Matthew Griffin, described as “The Adviser behind the Advisers” and a “Young Kurzweil,” is the founder and CEO of the 311 Institute, a global futures and deep futures consultancy working between the dates of 2020 to 2070, and is an award winning futurist, and author of “Codex of the Future.” Regularly featured in the global media, including AP, BBC, CNBC, Discovery, RT, and Viacom, Matthew’s ability to identify, track, and explain the impacts of hundreds of revolutionary emerging technologies on global culture, industry and society, is unparalleled. Recognised for the past six years as one of the world’s foremost futurists, innovation and strategy experts Matthew is an international speaker who helps governments, investors, multi-nationals and regulators around the world envision, build and lead an inclusive, sustainable future. A rare talent Matthew’s recent work includes mentoring Lunar XPrize teams, re-envisioning global education and training with the G20, and helping the world’s largest organisations envision and ideate the future of their products and services, industries, and countries. Matthew's clients include three Prime Ministers and several governments, including the G7, Accenture, Bain & Co, BCG, BOA, Blackrock, Bentley, Credit Suisse, Dell EMC, Dentons, Deloitte, Du Pont, E&Y, GEMS, HPE, Huawei, JPMorgan Chase, KPMG, McKinsey, PWC, Qualcomm, SAP, Samsung, Sopra Steria, UBS, and many more.
WHY THIS MATTERS IN BRIEF
Being able to put embryos, cells, organisms and people into suspended animation could have a significant impact on anti-ageing, cancer treatments, IVF and space travel.
A new study by researchers at the University of California San Francisco published in Nature this week has shown, for the first time, that it is possible to pause life. The researchers found that drugs that inhibit the activity of a master regulator of cell growth called “mTOR” can put early stage mouse embryos, called blastocysts, into a stable and reversible state of suspended animation.
“Normally blastocysts only last a day or two, max, in the lab but blastocysts treated with mTOR inhibitors can survive up to at least four weeks,” said the study’s lead author, Aydan Bulut-Karslioglu, PhD, a postdoctoral researcher at UCSF.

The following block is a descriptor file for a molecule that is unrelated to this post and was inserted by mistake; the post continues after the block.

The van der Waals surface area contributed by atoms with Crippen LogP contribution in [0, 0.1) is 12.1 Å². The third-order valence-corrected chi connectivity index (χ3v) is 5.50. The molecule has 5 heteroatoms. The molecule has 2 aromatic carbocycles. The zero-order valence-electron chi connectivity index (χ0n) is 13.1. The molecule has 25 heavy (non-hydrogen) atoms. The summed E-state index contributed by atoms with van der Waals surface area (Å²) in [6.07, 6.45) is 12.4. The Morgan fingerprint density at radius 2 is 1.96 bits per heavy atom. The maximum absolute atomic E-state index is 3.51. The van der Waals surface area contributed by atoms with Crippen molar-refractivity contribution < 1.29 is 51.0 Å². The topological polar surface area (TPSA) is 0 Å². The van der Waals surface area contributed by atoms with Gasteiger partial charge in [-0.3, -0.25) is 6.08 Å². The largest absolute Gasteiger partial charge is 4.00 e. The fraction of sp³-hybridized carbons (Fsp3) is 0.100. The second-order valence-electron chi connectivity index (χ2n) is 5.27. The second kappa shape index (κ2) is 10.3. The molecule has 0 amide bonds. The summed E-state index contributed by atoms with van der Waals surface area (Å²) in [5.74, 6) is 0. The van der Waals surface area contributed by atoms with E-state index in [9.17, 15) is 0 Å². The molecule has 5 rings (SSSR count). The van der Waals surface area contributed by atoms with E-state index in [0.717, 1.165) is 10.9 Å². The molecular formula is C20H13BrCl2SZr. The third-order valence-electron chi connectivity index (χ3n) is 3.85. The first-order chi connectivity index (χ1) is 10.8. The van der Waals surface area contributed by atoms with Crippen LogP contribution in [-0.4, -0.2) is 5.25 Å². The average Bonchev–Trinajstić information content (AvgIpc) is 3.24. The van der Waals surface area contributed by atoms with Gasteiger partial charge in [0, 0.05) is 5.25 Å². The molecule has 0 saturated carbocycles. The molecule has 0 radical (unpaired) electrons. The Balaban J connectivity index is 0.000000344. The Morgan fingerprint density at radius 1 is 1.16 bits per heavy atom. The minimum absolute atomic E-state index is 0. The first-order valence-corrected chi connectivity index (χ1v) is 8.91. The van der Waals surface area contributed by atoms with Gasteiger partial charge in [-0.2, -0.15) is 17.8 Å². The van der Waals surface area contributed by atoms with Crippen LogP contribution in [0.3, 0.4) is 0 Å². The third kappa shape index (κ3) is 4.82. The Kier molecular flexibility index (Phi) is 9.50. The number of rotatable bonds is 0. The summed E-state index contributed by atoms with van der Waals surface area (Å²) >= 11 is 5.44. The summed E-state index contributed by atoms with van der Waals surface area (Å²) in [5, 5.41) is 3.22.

During the study Bulut-Karslioglu and his team were able to show that paused embryos could quickly resume normal growth when mTOR inhibiters were removed, and that they developed into healthy mice if implanted back into a recipient mother.
The discovery was a surprise to the researchers, who had intended to study how mTOR-inhibiting drugs slow cell growth in blastocysts, not to find a way to put the embryos into suspended animation.
“It was completely surprising. We were standing around in the tissue culture room, scratching our heads, and saying wow, what do we make of this?” said Ramalho-Santos, who is a member of the Eli and Edythe Broad Center of Regeneration Medicine and Stem Cell Research.
“To put it in perspective, mouse pregnancies only last about 20 days, so the 30 day old ‘paused’ embryos we were seeing would have been pups approaching weaning already if they’d been allowed to develop normally.”
Further experiments then demonstrated that mTOR inhibitors could also put cultured embryonic mouse stem cells, which are derived from the blastocyst stage embryo, into suspended animation. The drugs appear to act by reducing gene activity across most of the mice’s genome.
The researchers tested a number of different mTOR inhibitors and found that the most effective was a new synthetic drug called Rapa-Link that was recently developed at UCSF by the lab of Kevan Shokat, PhD.
Now, the researchers believe that it should be possible to extend the suspended animation for much longer than the 30 days.
“Our dormant blastocysts are eventually dying when they run out of some essential metabolite within them. If we could supply those limiting nutrients in the culture medium, we should be able to sustain them even longer. We just don’t know exactly what they need yet,” said Bulut-Karslioglu.
When asked the inevitable question of could this one day be applied to humans Bulut-Karslioglu referred to anecdotal accounts from other practitioners around the world with experience of In Vitro Fertilization (IVF), unusually long pregnancies and mismatches between when an artificial embryo is transferred and when the woman becomes pregnant, which seem to suggest, on the surface at least, that human development could also be paused. He stressed though that this is an area that would need much more research before they could draw any final conclusions.
The new discovery could have dramatic implications for the future of IVF, Cancer treatments, where researchers have already demonstrated that they can use mTOR to slow down the onset of Cancer, as well as in the field of anti-ageing, regenerative medicine and even space travel.
“This is a great example of the power of basic science,” said Ramalho-Santos, “we weren’t looking for ways to pause blastocyst development. We weren’t trying to model aging or test cancer therapies or develop better techniques for tissue regeneration or organ transplantation. None of that was in our mind, but our experiments told us we were on to something we had to understand, and we couldn’t ignore where they led.”
Bring it on.